Workforce Management and managing people in the new world – what now?

Managing performance in the new world post pandemic and vaccination requirements will be a challenge.  There is a lot of commentary about the “great resignation”, work from home flexibility, recruitment and retention.  So when managing performance is raised in an organisation we need to look at it all from this context.

The Context

Performance management should be looked at from a different set of context here is an anecdotal example we talked to our clients who are mostly businesses in industries such as local government (councils), manufacturing, health, engineering, mining, hospitality, technology and professional services.

  • There has been a 30% overall increase in unfair dismissal claims
  • General Protections claims have doubled
  • Workplace complaints have doubled since January 2022

The causes are far reaching and variable however here are some examples:

  • Key employees and in particular managers leaving the business and being replaced too slowly
  • Lack of resources (both personnel and physical assets) leading to teams overworking and resignations and claims as a result
  • Claims of bullying and to a growing larger extent upward bullying due to growing pressures and difficulties with remote management.

So what can Employers do?

Here are 4 actions to take right now.

Action 1 – Performance Management Training

Performance management training and workshops from a legal centric point of view can produce excellent results in particular with management and leadership teams. The performance management sessions will of course set out the legal issues surrounding:

  • Unfair dismissal claims
  • General Protections claims
  • Discrimination disputes and
  • Workers compensation claims

It will also point out the personal liability (accessorial liability) and how it is important to understand that poor performance management can compound the problems which may lead to liability to the company as well as the manager or supervisor personally.

Case studies are a good way to demonstrate this, and all HR Teams and organisations should strongly consider external training from a specialist employment law firm as they will be able to demonstrate the seriousness much more easily to managers and supervisors and even board members and executive teams.

This is a good opportunity to take stock of the current policies in place.  Especially if your organisation has several policies that overlap.  A legal-centric review will showcase the following:

  1. Inconsistencies and problematic areas
  2. Policies or clauses which may provide a higher legal obligation than is actually required
  3. A clean up, rollout and training on new policies (and to a lesser extent contracts) can lead to the mitigation of liability and risk

Keep in mind that courts and tribunals such as the Fair Work Commission have handed down many previous general protections and unfair dismissal cases which have made negative comments about organisations that have not followed their own policies.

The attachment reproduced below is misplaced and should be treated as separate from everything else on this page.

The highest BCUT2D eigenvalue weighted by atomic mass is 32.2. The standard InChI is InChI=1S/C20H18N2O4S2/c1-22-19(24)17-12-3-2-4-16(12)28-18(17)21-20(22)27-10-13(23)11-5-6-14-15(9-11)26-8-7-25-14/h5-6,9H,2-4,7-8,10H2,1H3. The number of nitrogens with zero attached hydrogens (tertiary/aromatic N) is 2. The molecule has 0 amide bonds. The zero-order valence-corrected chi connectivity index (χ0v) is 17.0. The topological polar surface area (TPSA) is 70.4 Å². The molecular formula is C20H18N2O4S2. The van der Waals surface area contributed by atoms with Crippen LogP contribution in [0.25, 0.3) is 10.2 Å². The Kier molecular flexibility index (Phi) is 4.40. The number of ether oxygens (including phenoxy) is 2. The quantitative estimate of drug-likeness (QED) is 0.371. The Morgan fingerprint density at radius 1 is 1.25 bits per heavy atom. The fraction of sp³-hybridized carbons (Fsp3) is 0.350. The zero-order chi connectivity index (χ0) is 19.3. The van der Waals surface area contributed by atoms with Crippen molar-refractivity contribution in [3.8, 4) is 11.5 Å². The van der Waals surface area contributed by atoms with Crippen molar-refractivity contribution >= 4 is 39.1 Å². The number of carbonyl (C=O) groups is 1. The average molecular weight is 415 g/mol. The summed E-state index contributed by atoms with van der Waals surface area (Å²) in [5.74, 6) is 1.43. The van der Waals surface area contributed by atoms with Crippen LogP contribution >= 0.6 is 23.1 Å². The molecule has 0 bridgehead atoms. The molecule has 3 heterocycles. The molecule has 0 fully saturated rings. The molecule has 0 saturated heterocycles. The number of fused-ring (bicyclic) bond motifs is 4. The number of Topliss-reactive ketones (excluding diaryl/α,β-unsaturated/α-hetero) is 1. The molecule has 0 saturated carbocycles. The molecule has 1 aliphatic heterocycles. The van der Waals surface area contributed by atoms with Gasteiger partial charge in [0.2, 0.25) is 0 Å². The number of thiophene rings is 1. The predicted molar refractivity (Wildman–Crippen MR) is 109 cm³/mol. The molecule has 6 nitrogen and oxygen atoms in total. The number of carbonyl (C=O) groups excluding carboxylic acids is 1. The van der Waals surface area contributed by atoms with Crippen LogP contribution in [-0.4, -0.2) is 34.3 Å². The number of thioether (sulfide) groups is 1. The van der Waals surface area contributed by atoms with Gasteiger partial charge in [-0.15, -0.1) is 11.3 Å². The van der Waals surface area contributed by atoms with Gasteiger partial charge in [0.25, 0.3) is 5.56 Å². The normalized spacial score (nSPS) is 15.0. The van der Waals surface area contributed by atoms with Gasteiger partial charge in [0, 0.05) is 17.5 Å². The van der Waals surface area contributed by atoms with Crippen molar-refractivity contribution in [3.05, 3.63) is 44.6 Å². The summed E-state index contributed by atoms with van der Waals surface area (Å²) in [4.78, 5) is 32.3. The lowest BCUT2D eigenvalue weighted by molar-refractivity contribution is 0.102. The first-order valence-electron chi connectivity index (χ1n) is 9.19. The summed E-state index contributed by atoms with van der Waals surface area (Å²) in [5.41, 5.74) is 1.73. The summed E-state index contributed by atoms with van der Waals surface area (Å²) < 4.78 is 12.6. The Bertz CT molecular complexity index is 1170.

Due to the risky nature of general protections claims in particular the following:

  • Reverse onus of proof
  • Can be filed while still employed
  • Can proceed to the Federal Court and Federal Circuit and Family Court of Australia which means following the rules of evidence
  • Individuals involved can be sued personally
  • Pecuniary penalties
  • Compensation and damages

General protections claims are the most dangerous of the potential claims in terms of both liability and risk. 

HR Teams and organisations are highly recommended to obtain legal advice if the matter potentially could become a general protections claim or they receive a general protections claim.

Action 4 – Workforce Planning

Considering the difficulties regarding recruitment and retention, workforce planning should not be hindered by legal risk however it should be taken into account.

Undertaking the above should form part of the workforce planning strategy.

Restructures (if any) should be done in an appropriate way with particular focus on any relevant consultation provisions.

Also keep in mind obligations regarding workplace flexibility.  There are usually consultation obligations and obligations to consider any requests.

You should also expect that there are potential other claims that may make their way through when it comes to workforce planning such as underpayment of wages claims, workplace bullying complaints, workers compensation claims and upward bullying.

NB Lawyers are the Lawyers for Employers and we can assist with all of the above.  Feel free to get in contact with Jonathan Mamaril   Director on jonathanm@nb-lawyers.com.au or scan the QR Code below to organise a time for a chat.

Reach out via service@nb-lawyers.com.au or +61 (07) 3876 5111 to book an appointment. 

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Written By  

Jonathan Mamaril  

Director 

NB Lawyers – Lawyers for Employers  

jonathanm@nb-lawyers.com.au  

+61 (07) 3876 5111 

Jonathan Mamaril leads a team of handpicked experts in the areas of employment law and commercial law who focus on educating clients to avoid headaches, provide advice on issues before they fester and when action needs to be taken and there is a problem mitigate risk and liability. With a core value of helping first and providing practical advice, Jonathan is a sought after advisor to a number of Employers and as a speaker for forums and seminars where his expertise is invaluable as a leader in this area as a lawyer for employers.

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